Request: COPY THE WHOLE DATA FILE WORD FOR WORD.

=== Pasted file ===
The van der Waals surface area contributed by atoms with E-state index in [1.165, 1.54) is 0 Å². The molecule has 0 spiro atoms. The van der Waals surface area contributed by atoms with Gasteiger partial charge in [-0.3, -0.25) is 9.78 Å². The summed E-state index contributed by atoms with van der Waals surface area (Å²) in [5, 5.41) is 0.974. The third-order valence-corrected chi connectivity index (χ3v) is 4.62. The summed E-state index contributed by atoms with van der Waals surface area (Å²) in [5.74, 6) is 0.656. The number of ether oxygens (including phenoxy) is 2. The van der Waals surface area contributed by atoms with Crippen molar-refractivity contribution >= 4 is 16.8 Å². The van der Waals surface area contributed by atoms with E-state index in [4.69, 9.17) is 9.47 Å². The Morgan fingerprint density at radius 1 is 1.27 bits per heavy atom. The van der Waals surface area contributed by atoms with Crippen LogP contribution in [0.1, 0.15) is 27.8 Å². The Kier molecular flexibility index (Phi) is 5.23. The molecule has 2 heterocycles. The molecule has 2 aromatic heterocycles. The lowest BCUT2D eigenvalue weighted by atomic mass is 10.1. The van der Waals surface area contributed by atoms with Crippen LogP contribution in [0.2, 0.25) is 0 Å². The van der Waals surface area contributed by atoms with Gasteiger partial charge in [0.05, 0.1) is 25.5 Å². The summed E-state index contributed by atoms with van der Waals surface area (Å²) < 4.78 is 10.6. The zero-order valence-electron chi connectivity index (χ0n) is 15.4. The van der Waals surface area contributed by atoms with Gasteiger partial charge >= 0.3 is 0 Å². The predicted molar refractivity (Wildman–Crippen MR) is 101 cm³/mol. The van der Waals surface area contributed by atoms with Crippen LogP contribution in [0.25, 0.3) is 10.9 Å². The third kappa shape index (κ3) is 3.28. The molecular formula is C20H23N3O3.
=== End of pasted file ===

The van der Waals surface area contributed by atoms with E-state index in [1.165, 1.54) is 0 Å². The molecule has 0 spiro atoms. The van der Waals surface area contributed by atoms with Gasteiger partial charge in [-0.3, -0.25) is 9.78 Å². The summed E-state index contributed by atoms with van der Waals surface area (Å²) in [5, 5.41) is 0.974. The third-order valence-corrected chi connectivity index (χ3v) is 4.62. The summed E-state index contributed by atoms with van der Waals surface area (Å²) in [5.74, 6) is 0.656. The number of ether oxygens (including phenoxy) is 2. The van der Waals surface area contributed by atoms with Crippen molar-refractivity contribution >= 4 is 16.8 Å². The van der Waals surface area contributed by atoms with E-state index in [4.69, 9.17) is 9.47 Å². The Morgan fingerprint density at radius 1 is 1.27 bits per heavy atom. The van der Waals surface area contributed by atoms with Crippen LogP contribution in [0.1, 0.15) is 27.8 Å². The Kier molecular flexibility index (Phi) is 5.23. The molecule has 2 heterocycles. The molecule has 2 aromatic heterocycles. The lowest BCUT2D eigenvalue weighted by atomic mass is 10.1. The van der Waals surface area contributed by atoms with Crippen LogP contribution in [0.2, 0.25) is 0 Å². The van der Waals surface area contributed by atoms with Gasteiger partial charge in [0.05, 0.1) is 25.5 Å². The summed E-state index contributed by atoms with van der Waals surface area (Å²) < 4.78 is 10.6. The zero-order valence-electron chi connectivity index (χ0n) is 15.4. The van der Waals surface area contributed by atoms with Gasteiger partial charge >= 0.3 is 0 Å². The predicted molar refractivity (Wildman–Crippen MR) is 101 cm³/mol. The van der Waals surface area contributed by atoms with Crippen LogP contribution in [0.25, 0.3) is 10.9 Å². The third kappa shape index (κ3) is 3.28. The molecular formula is C20H23N3O3.